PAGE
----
Zatoichi: The Blind Swordsman (9 Blu-ray Deluxe Set) [The Criterion Collection]

$139.99 USD $199.95 USD

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Welcome to the Vinegar Syndrome Staff Picks section, where we highlight our favorite releases from the many other fine labels releasing films on home video. This section, which will be updated semi regularly, features an array of crucial genre films, which no home library should be without.

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The colossally popular Zatoichi films make up the longest-running action series in Japanese history and created one of the screen’s great heroes: an itinerant blind masseur who also happens to be a lightning-fast swordsman. As this iconic figure, the charismatic and earthy Shintaro Katsu became an instant superstar, lending a larger-than-life presence to the thrilling adventures of a man who lives staunchly by a code of honor and delivers justice in every town and village he enters. The films that feature him are variously pulse-pounding, hilarious, stirring, and completely off-the-wall. This deluxe set features the string of twenty-five Zatoichi films made between 1962 and 1973, collected in one package for the first time.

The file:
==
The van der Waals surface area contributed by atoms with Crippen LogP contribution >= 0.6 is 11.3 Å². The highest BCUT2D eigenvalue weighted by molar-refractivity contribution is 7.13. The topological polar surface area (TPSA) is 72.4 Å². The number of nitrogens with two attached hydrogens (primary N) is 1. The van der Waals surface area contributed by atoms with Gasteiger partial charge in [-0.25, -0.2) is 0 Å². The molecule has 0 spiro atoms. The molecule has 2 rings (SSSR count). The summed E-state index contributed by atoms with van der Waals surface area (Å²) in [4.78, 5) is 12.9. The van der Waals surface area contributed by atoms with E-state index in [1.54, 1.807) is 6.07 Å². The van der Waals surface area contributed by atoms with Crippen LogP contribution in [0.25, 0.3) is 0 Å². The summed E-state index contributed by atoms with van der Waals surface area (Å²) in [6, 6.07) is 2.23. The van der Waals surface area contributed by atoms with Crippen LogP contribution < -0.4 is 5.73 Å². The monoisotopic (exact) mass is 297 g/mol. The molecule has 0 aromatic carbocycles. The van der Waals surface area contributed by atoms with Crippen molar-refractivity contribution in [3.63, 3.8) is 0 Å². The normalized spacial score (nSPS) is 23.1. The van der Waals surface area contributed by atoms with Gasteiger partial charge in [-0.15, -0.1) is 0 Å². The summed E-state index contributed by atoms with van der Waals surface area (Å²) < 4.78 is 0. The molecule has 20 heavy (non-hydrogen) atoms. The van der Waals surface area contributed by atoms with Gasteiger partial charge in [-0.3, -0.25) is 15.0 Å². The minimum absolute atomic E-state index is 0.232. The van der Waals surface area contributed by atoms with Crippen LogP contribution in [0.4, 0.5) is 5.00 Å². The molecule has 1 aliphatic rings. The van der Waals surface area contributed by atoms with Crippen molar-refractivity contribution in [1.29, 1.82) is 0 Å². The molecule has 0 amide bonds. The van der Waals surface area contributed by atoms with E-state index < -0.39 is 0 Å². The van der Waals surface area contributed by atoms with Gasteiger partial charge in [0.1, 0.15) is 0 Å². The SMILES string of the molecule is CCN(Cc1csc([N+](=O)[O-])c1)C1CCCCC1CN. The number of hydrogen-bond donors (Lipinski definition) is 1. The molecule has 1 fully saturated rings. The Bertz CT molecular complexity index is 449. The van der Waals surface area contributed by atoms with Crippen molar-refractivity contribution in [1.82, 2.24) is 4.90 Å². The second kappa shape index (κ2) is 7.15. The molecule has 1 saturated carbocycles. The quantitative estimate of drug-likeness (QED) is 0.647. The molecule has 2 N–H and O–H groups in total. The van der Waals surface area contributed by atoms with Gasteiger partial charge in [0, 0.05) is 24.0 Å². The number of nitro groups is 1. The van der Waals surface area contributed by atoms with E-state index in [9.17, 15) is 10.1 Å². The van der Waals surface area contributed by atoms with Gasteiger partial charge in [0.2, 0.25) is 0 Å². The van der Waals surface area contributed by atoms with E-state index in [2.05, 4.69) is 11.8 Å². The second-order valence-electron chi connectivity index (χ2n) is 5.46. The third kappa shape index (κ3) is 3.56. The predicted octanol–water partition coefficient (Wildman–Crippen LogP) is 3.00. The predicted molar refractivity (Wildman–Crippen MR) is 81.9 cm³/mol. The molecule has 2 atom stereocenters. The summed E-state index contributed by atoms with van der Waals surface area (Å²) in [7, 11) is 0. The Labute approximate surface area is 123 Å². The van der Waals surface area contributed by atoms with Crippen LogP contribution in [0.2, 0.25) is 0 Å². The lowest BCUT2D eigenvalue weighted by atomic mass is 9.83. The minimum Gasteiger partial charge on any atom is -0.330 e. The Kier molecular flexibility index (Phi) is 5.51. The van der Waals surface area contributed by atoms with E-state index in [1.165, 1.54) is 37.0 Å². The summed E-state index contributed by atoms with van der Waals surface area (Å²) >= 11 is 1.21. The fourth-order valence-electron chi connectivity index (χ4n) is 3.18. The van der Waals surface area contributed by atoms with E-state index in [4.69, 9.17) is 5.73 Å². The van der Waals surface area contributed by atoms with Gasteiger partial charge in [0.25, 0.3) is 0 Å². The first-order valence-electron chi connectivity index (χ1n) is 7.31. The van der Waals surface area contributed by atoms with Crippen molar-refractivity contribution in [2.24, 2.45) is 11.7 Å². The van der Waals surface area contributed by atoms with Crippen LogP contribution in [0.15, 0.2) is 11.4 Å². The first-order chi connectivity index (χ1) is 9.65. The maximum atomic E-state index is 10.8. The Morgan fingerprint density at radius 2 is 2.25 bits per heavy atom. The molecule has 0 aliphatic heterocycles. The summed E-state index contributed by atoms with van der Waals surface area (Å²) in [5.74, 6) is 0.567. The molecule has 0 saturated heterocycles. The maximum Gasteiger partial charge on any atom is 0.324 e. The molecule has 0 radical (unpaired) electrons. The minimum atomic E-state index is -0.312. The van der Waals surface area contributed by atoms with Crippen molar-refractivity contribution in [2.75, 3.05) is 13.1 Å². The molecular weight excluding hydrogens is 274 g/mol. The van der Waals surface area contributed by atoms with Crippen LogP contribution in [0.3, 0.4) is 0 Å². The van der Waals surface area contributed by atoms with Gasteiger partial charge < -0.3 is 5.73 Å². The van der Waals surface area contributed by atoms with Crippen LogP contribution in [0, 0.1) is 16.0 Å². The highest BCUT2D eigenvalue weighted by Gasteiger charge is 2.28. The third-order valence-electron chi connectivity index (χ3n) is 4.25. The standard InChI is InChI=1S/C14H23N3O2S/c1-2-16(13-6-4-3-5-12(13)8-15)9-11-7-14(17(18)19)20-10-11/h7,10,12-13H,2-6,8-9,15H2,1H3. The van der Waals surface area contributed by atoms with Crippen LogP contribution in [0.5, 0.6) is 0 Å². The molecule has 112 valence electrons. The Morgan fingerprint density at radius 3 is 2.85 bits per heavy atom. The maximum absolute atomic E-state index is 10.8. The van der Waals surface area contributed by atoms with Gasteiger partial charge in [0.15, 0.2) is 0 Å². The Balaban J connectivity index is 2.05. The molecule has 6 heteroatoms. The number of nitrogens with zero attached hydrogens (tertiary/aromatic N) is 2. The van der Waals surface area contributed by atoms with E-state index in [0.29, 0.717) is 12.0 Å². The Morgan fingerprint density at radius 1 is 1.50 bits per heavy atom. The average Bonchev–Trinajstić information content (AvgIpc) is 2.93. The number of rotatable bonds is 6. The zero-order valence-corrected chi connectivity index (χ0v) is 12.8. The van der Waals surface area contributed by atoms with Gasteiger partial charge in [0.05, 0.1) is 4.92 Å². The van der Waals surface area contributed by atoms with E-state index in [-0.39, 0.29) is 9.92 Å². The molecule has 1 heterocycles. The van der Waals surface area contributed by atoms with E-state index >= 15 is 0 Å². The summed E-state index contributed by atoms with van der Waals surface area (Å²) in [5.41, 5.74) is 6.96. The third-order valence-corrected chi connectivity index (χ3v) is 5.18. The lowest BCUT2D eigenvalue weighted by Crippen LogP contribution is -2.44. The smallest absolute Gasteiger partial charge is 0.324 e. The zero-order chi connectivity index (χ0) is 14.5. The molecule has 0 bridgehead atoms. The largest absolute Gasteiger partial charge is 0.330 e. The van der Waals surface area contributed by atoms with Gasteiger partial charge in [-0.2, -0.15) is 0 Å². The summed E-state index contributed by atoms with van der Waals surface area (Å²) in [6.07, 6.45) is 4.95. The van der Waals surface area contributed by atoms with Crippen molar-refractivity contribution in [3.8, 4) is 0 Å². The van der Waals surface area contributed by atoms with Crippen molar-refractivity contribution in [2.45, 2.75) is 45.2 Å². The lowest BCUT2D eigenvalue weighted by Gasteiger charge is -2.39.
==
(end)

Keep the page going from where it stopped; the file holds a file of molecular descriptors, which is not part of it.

Deluxe hardcover book and slipcase featuring artwork by acclaimed illustrator Ron Wimberly (Prince Of Cats). Additionally, Criterion commissioned new work from twenty-five acclaimed illustrators to represent each of Zatoichi films, including Bill Sienkiewicz (Elektra: Assassin) and Paul Pope (The One Trick Rip Off).

NINE-BLU-RAY SPECIAL EDITION FEATURES:

  • Digital restorations of all twenty-five films, with uncompressed monaural soundtracks
  • The Blind Swordsman, a 1978 documentary about Zatoichi portrayer and filmmaker Shintaro Katsu, along with a 2013 interview with its director, John Nathan
  • Interview from 2013 with Asian-film critic Tony Rayns
  • Trailers
  • PLUS: A book featuring an essay by critic Geoffrey O Brien; synopses of the films by critic, novelist, and musician Chris D.; The Tale of Zatoichi, the original short story by Kan Shimozawa; and twenty-five illustrations inspired by the films, by twenty-five different artists
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